Sunday, May 16, 2010

Deafening by Frances Itani


When I picked up this novel, I knew that it was Canlit  based on the setting: small town, Bay of Quinte area in Ontario.  Of course, I try to read as much Canlit as possible, and thought that this would be a nice little read.  What I didn't realize was that this novel is so deserving of a place in the Canadian literary canon.  It is brilliant.  MacLeod is quoted on the cover as calling this novel a "remarkable accomplishment."  It truly is that.  Itani took a formidable period in Canadian history and allowed readers to witness life through the eyes of a deaf woman.  We watch her mature from an unknowing child into an emotive and courageous woman, married to a man on the front. We also see WWI through his eyes - a harrowing time, glorified by the people left at home - his story shows nothing of that glamour as a stretcher-bearer in the trenches.  I don't think I can find fresh words to describe this novel that haven't already been written by reviewers.  This book is currently in the lead for best of the year... so far!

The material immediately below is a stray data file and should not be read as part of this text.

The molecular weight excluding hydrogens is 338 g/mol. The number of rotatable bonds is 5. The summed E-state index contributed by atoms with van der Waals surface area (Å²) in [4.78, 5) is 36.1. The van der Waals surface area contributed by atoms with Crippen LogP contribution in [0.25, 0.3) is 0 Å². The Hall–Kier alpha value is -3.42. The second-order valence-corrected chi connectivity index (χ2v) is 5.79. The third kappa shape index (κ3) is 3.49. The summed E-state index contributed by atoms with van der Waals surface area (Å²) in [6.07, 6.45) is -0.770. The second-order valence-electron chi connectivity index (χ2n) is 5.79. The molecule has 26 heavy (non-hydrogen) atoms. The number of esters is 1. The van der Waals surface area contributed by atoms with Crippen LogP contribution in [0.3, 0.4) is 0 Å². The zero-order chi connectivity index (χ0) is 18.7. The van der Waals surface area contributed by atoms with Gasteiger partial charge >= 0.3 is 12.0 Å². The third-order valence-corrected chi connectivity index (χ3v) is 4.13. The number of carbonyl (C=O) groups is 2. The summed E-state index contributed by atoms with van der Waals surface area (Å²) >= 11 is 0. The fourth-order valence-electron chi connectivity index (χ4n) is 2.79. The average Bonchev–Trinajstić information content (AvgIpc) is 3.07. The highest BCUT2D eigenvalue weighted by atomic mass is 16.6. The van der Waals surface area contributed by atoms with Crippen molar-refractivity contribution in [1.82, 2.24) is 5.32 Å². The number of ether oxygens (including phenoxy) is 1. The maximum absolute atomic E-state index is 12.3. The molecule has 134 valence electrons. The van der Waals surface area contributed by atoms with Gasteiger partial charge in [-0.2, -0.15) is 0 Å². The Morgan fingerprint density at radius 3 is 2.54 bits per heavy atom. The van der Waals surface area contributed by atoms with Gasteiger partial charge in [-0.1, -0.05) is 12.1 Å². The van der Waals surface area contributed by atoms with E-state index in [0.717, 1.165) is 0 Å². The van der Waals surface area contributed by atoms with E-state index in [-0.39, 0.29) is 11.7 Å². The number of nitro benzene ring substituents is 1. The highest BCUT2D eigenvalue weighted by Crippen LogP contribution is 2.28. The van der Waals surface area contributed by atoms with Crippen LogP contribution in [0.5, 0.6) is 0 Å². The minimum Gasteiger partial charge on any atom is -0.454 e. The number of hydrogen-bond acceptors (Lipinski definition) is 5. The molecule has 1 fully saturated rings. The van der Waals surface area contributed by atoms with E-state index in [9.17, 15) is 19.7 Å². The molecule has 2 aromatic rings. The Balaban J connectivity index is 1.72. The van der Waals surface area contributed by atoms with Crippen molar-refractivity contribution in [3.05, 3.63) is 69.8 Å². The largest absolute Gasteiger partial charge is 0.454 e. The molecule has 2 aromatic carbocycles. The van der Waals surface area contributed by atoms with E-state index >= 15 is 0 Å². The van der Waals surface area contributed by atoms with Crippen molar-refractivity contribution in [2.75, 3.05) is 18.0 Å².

1 comment:

Patti's Pages said...

I always love to see what others have to say about books I've read recently. I didn't like this one as much as you, but it's still good to get someone else's persepective. Thanks!